Skip to main content

In Germany, cultural groups worry about conflation between BDS and antisemitism

A 2019 resolution has inspired a 'McCarthyist' atmosphere in the country targeting those critical of Israel's occupation and treatment of Palestinians, activists warn
The Israeli flag is projected onto the Brandenburg Gate in Berlin on 9 January 2017 (AFP)
By in
Berlin

In a press conference which took place in the German Theatre building in Berlin near parliament on Thursday, leaders of some of Germany’s most prestigious cultural organisations expressed their dismay at what they said was becoming a culture of fear amid shrinking spaces for public speech on Israel and Palestine.

Israel boycott: What is the BDS movement?
Read More »

The focus of the press conference was a non-binding parliamentary resolution, adopted by a large majority on May 2019, which condemned the Boycott, Divestments and Sanctions (BDS) movement targeting Israel as “antisemitic” and compared it to the Nazi regime’s demands not to buy from Jews. The resolution also called for denying public funding and public spaces to individuals and organisations who support BDS.

The German government never formally adopted the parliament’s resolution, and a verdict of the European Court of Human Rights (EHCR) in June saw French BDS activists successfully appeal a decision by Paris to fine them for their activities.

The ECHR ruled that the BDS movement was protected speech and not antisemitic, effectively overruling the German parliament’s resolution - but few German newspapers reported the ruling. 

The group of cultural managers, artists and researchers met in secret and organised the press conference in advance, afraid that the German state institutions would brand them as antisemites. They called their initiative GG 5.3, in reference to Article 5 clause 3 of the German federal constitution - Grundgesetz - guaranteeing freedom of expression.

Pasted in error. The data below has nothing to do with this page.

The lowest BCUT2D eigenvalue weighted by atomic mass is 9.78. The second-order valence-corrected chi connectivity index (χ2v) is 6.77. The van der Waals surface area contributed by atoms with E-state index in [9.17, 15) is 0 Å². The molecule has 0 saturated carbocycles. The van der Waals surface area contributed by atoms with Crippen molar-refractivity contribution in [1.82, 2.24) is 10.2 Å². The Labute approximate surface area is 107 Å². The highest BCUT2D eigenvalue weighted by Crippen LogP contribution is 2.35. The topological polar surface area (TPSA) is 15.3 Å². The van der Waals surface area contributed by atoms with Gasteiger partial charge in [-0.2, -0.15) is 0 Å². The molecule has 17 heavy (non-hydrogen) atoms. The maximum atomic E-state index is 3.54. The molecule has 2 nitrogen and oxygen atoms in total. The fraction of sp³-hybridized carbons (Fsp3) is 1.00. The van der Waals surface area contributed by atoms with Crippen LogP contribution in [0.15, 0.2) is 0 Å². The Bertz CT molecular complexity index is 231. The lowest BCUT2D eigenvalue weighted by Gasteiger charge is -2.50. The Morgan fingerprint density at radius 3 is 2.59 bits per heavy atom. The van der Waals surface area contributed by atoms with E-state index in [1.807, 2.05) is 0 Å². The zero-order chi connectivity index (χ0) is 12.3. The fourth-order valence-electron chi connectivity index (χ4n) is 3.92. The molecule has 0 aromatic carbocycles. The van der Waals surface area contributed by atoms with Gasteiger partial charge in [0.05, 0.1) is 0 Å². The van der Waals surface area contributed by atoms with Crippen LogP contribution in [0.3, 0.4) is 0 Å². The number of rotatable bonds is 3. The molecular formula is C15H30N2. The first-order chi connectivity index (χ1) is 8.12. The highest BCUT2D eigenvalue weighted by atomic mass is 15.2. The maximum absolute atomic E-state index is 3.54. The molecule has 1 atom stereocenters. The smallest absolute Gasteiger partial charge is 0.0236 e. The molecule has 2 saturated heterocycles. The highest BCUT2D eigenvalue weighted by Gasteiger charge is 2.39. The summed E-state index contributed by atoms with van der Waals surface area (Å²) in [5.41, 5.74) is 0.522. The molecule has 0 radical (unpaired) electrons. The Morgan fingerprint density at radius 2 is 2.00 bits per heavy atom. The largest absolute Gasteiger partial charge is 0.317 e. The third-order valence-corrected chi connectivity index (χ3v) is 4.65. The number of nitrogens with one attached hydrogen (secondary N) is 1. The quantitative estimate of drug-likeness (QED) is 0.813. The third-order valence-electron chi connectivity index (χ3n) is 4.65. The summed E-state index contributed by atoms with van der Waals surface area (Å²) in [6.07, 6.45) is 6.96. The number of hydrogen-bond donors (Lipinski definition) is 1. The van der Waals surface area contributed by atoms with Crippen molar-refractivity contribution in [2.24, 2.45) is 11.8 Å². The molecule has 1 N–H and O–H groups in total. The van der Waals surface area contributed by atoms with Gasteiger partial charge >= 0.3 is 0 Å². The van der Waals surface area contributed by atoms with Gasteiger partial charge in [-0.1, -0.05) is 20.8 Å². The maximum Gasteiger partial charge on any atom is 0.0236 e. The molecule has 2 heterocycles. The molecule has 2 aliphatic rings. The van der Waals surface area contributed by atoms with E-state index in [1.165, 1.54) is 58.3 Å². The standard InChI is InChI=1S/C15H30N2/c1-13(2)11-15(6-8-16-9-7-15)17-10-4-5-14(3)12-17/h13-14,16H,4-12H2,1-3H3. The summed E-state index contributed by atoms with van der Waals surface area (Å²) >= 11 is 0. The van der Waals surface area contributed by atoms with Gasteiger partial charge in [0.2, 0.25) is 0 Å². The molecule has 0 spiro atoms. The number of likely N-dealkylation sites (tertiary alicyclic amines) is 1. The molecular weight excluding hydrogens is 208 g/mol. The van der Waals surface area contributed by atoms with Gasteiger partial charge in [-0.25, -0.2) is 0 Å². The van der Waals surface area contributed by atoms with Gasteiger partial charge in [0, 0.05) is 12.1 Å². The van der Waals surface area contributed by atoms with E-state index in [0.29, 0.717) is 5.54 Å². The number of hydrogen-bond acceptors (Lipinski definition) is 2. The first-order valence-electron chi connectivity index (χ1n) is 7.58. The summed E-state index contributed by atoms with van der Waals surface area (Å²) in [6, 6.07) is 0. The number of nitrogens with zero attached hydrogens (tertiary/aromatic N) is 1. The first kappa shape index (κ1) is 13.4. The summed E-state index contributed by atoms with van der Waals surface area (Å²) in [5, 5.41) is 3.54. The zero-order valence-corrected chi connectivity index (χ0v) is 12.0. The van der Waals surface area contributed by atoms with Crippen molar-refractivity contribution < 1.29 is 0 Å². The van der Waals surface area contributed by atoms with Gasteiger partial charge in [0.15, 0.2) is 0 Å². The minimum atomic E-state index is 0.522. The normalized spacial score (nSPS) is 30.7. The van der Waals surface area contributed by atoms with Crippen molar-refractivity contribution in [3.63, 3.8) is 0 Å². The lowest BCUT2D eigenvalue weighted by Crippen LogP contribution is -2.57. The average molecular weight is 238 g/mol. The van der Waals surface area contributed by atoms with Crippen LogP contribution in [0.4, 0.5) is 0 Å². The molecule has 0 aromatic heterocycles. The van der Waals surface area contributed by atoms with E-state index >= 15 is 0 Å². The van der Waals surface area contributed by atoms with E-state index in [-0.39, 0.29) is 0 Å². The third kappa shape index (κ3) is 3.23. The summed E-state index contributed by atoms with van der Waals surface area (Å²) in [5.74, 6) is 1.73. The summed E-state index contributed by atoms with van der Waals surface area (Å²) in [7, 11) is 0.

'We, a group of Jewish-Israelis, were accused of antisemitism for asking questions and creating public conversation on our own history and upbringing"

- Yehudit Yinhar

A one-page press release in both German and English - from organisations including German language institute DAAD, the Goethe-Institute, and leading cultural organisations, university and museum departments - summarised the arguments. While distancing itself from the BDS movement, the initiative stressed the need for free speech and rejected the state’s efforts to condition funding on messages that it supports.

Judith Bernstein is a member of the group Bundestag 3 for Palestine (BT3P), which is suing the German parliament over the resolution equating BDS with antisemitism.

"The BT3P is suing because we are repeatedly defamed as antisemitic on the basis of the Bundestag resolution and are denied rooms for events,” she told Middle East Eye. “Most recently, we won a case against a room cancellation by the city of Frankfurt. The ruling reiterated that anti-BDS resolutions must not restrict BT3P's fundamental rights."

UN experts publish letter criticising German anti-BDS law
Read More »

Crackdown on events